Engie North America bought a 6-GW portfolio of solar and battery storage projects that are under development in the PJM Interconnection, the Electricity Reliability Council of Texas and other markets, the Houston-based company said Thursday.
The deal with Belltown Power U.S. includes 33 projects comprising about 2.7 GW of solar paired with 700 MW of battery storage and 2.6 GW of stand-alone storage, according to Engie NA. The early- to late-stage development projects are in ERCOT, PJM, the Midcontinent Independent System Operator and Western Electricity Coordinating Council footprints. Terms of the deal weren’t disclosed.
“The mix of solar, paired and stand-alone storage across a wide set of geographies both complements our existing portfolio as well as provides opportunities for expansion into new areas in the United States,” said Dave Carroll, chief renewables officer and head of Engie NA.
Engie NA, the North American subsidiary of the French energy company, owned 3.9 GW of renewables in North America at the end of June, it said. It expects to have 4.8 GW of operating renewable energy facilities by the end of the year.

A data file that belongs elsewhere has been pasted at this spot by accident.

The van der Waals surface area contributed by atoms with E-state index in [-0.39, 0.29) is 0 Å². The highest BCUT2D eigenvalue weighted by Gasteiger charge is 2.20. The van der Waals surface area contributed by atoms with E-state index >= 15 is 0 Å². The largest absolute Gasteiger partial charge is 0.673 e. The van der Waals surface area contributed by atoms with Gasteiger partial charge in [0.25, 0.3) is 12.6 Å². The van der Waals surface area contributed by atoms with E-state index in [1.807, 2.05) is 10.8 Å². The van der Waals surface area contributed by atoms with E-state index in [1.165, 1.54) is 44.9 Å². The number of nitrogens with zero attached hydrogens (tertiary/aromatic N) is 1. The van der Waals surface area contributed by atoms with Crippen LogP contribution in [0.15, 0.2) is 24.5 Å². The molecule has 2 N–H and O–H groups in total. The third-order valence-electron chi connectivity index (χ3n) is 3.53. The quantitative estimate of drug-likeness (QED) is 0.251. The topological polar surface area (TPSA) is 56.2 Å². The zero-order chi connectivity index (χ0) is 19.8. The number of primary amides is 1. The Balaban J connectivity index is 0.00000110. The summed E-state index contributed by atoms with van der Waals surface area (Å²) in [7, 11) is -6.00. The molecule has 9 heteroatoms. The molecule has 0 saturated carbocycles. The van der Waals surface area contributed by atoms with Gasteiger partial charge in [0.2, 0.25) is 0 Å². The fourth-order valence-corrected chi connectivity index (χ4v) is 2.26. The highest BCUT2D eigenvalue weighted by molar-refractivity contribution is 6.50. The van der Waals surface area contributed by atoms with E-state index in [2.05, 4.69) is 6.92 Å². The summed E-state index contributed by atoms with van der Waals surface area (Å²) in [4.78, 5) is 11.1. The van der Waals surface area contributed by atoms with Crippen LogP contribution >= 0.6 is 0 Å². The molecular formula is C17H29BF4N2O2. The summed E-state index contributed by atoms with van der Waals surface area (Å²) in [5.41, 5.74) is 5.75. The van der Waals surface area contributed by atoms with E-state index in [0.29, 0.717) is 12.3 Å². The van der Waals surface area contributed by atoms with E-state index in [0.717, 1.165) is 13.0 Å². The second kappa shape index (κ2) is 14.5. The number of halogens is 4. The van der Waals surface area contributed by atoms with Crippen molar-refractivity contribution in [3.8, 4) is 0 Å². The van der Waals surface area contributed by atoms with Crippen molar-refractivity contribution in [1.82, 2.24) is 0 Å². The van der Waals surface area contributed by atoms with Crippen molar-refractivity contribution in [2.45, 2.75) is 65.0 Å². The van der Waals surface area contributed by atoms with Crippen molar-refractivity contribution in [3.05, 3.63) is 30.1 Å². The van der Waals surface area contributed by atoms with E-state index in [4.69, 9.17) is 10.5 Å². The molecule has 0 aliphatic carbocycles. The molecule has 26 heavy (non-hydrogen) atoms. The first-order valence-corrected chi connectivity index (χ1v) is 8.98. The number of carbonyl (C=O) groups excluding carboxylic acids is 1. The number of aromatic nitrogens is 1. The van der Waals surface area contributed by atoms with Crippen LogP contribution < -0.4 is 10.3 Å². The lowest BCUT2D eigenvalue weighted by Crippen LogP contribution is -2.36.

Paulo Almirante, Engie’s senior executive vice president for renewable, energy management and nuclear activities, said the acquisition from Belltown Power is a step toward achieving Engie’s goal of 80 GW of installed renewable capacity by 2030.
The deal is the latest transaction in the renewable energy sector.
Earlier this month, Consolidated Edison agreed to sell its Con Edison Clean Energy Businesses to RWE Renewables Americas for $6.8 billion. Con Ed’s clean energy companies owned 3,061 MW of renewable energy capacity at the end of last year.
American Electric Power expects to close on the sale of 1,365 MW of unregulated wind and solar assets early in the second quarter next year, company officials said Thursday in an earnings call with analysts. Separately, the company is selling its 235-MW Flat Ridge 2 wind farm in Kansas.
AEP is in talks with a short list of bidders, according to Nick Akins, its CEO, president and chairman.
Duke Energy in August said it was shopping 5.1 GW of unregulated wind and solar projects.